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Contraceptive sales in the setting of the Zika virus epidemic.

Hum Reprod; 2016 Dec 07.
Artigo em Inglês | MEDLINE | ID: mdl-27932442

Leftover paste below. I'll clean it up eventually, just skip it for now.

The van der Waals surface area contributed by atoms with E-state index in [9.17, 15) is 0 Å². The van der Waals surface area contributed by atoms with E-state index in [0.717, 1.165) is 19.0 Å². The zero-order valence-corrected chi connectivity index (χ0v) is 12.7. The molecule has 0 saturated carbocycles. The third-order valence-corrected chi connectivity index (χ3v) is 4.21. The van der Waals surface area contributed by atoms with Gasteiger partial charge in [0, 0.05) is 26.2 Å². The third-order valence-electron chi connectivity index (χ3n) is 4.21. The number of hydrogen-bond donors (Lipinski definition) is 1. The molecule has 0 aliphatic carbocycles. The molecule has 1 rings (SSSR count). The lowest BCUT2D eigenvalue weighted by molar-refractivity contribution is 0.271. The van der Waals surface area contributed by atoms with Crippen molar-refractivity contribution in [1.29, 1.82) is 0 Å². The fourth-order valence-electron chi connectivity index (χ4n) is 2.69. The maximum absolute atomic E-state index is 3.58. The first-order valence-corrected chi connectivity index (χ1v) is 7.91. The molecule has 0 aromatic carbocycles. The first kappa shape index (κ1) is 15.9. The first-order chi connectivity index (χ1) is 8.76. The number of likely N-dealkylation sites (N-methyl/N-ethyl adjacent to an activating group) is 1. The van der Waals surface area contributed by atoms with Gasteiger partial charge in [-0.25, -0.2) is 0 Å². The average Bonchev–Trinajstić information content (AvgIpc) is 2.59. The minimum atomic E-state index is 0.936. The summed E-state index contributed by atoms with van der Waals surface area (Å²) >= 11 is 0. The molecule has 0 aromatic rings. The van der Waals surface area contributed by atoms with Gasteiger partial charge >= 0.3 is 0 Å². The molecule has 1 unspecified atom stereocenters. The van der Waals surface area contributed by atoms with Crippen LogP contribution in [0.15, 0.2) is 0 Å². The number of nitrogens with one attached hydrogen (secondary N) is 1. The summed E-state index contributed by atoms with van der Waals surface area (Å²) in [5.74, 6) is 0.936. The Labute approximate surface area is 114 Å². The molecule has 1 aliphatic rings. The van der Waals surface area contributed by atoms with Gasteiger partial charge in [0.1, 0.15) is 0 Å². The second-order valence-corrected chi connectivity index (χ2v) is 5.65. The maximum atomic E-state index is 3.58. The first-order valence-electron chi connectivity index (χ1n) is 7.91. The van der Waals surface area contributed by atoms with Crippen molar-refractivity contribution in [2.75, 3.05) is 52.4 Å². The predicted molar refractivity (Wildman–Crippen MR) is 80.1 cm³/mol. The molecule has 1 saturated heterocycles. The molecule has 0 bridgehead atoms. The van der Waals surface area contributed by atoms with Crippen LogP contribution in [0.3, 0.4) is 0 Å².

STUDY QUESTION: Has there been any influence of the Zika virus (ZIKV) outbreak on the sales of contraceptive methods in Brazil? SUMMARY ANSWER: Contraceptive sales in the 24 months of evaluation showed little variation and no significant change has been observed since the ZIKV outbreak. WHAT IS KNOWN ALREADY: Transmission of ZIKV is primarily by Aedes aegypti mosquitoes; however, sexual transmission has also been described. The association of several birth defects and the ZIKV infection during pregnancy has been established, and it was estimated in Bahia, Brazil that the infection rate could range from 10% to 80%. The World Health Organisation (WHO) declared the cluster of microcephaly cases and other neurological disorders a health emergency on 1 February 2016. The Brazilian government also made recommendations for women who were planning to become pregnant and who reside in ZIKV-affected areas to reconsider or postpone pregnancy. STUDY DESIGN, SIZE, DURATION: The objective of this study was to assess the sales of contraceptive methods in Brazil, tracking it from before and through the ZIKV outbreak. We obtained information from all pharmaceutical companies based in Brazil and from the manufacturers of long-acting reversible contraceptives (LARCs), including the copper-intrauterine device (IUD), the levonorgestrel-releasing intrauterine system (LNG-IUS) and implants, about contraceptives sales in the public and private sectors between September 2014 and August 2016. PARTICIPANTS/MATERIALS, SETTING, METHODS: We analyzed the data for: (i) oral contraceptives, i.e. combined oral contraceptives (COC) and progestin-only pills (POP), and vaginal and transdermal contraceptives, (ii) injectable contraceptives, i.e. once-a-month and depot-medroxyprogesterone acetate, (iii) LARCs and (iv) emergency contraceptive (EC) pills. MAIN RESULTS AND THE ROLE OF CHANCE: Monthly sales of COC, POP, patches and vaginal rings represent the major sales segment of the market, i.e. 12.7-13.8 million cycles/units per month (90%). The second largest group of sales was injectables, representing 0.8-1.5 million ampoules per month (9.5%). Following this, are LARC methods with sales of 37 000-41 000 devices per month (0.5%). It is important to note that although the peak months of sales were different for each group of contraceptives, there were no significant differences overall between the months of observation. The EC pill sales were between 1.0 million and 1.3 million of pills per month. LIMITATIONS, REASONS FOR CAUTION: Although the use of contraceptive methods was already high and no change was noted, the ZIKV outbreak may have changed the pregnancy intentions of Brazilian women. Consequently, the number of women planning pregnancy may be lower than that recorded. The contraceptive sales figures did not include condoms. Since condoms might not only prevent pregnancies, but also sexual transmission of ZIKV, this lack of information is a limitation. WIDER IMPLICATIONS OF THE FINDINGS: The results from this assessment showed that the sales of contraceptives presented little variation during the ZIKV outbreak in Brazil. Furthermore, it is possible that access to LARC methods was limited. Although we did not investigate the reason for low LARC uptake, we suspect that it is due to lack of availability of LARC in the public sector, the high cost of the methods and the incomplete insurance coverage on contraception for women. Projections estimate millions of additional cases of ZIKV transmission. Thus, a coordinated response is needed to ensure access to a wide range of contraceptive methods for women during the ZIKV outbreak. In conclusion, this assessment of contraceptive sales in Brazil identifies challenges in contraceptive access, especially for LARC methods, and represents an alternative source of data to help us understand the trends in demand for contraception in ZIKV-affected areas. STUDY FUNDING/COMPETING INTERESTS: This study received partial financial support from Fundação de Apoio à Pesquisa do Estado de São Paulo (FAPESP) award # 2015/20504-9 and from an anonymous donor. The funding sources did not play a role in the study design, in the collection, analysis and interpretation of data, in the writing of the report, or in the decision to submit the article for publication. The authors declare no conflict of interest associated with this study. TRIAL REGISTRATION NUMBER: N/A.